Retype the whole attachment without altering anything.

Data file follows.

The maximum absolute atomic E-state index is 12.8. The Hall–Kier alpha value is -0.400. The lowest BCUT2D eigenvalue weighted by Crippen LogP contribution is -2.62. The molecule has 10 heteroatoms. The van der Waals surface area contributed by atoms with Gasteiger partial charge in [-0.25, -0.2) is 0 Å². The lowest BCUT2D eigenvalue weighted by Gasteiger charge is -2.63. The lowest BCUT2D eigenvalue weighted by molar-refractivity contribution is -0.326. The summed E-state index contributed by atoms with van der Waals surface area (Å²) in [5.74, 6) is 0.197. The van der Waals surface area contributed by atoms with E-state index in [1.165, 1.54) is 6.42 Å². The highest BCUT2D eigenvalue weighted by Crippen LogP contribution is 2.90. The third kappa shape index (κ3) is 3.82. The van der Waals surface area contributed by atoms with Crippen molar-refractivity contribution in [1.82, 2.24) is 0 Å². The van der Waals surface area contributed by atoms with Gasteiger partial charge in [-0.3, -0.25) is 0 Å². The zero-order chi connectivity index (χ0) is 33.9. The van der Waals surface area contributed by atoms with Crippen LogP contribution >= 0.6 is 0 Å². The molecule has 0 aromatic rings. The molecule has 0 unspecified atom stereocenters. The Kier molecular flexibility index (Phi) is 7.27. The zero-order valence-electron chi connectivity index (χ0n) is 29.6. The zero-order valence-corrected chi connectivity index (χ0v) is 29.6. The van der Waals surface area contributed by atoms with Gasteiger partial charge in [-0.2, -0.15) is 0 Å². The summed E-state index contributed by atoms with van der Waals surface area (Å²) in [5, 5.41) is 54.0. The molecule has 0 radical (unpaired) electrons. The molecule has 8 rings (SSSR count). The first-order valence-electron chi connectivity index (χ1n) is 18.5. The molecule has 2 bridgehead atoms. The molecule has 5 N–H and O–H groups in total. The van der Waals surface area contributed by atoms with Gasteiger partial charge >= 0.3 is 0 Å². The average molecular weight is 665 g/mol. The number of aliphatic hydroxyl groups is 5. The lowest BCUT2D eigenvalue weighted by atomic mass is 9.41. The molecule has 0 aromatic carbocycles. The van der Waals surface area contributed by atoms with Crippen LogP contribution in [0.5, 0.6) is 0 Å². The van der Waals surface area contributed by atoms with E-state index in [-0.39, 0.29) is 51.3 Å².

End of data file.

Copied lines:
The maximum absolute atomic E-state index is 12.8. The Hall–Kier alpha value is -0.400. The lowest BCUT2D eigenvalue weighted by Crippen LogP contribution is -2.62. The molecule has 10 heteroatoms. The van der Waals surface area contributed by atoms with Gasteiger partial charge in [-0.25, -0.2) is 0 Å². The lowest BCUT2D eigenvalue weighted by Gasteiger charge is -2.63. The lowest BCUT2D eigenvalue weighted by molar-refractivity contribution is -0.326. The summed E-state index contributed by atoms with van der Waals surface area (Å²) in [5.74, 6) is 0.197. The van der Waals surface area contributed by atoms with E-state index in [1.165, 1.54) is 6.42 Å². The highest BCUT2D eigenvalue weighted by Crippen LogP contribution is 2.90. The third kappa shape index (κ3) is 3.82. The van der Waals surface area contributed by atoms with Crippen molar-refractivity contribution in [1.82, 2.24) is 0 Å². The van der Waals surface area contributed by atoms with Gasteiger partial charge in [-0.3, -0.25) is 0 Å². The zero-order chi connectivity index (χ0) is 33.9. The van der Waals surface area contributed by atoms with Crippen LogP contribution >= 0.6 is 0 Å². The molecule has 0 aromatic rings. The molecule has 0 unspecified atom stereocenters. The Kier molecular flexibility index (Phi) is 7.27. The zero-order valence-electron chi connectivity index (χ0n) is 29.6. The zero-order valence-corrected chi connectivity index (χ0v) is 29.6. The van der Waals surface area contributed by atoms with Gasteiger partial charge in [-0.2, -0.15) is 0 Å². The summed E-state index contributed by atoms with van der Waals surface area (Å²) in [5, 5.41) is 54.0. The molecule has 0 radical (unpaired) electrons. The molecule has 8 rings (SSSR count). The first-order valence-electron chi connectivity index (χ1n) is 18.5. The molecule has 2 bridgehead atoms. The molecule has 5 N–H and O–H groups in total. The van der Waals surface area contributed by atoms with Gasteiger partial charge >= 0.3 is 0 Å². The average molecular weight is 665 g/mol. The number of aliphatic hydroxyl groups is 5. The lowest BCUT2D eigenvalue weighted by atomic mass is 9.41. The molecule has 0 aromatic carbocycles. The van der Waals surface area contributed by atoms with Crippen LogP contribution in [0.5, 0.6) is 0 Å². The van der Waals surface area contributed by atoms with E-state index in [-0.39, 0.29) is 51.3 Å².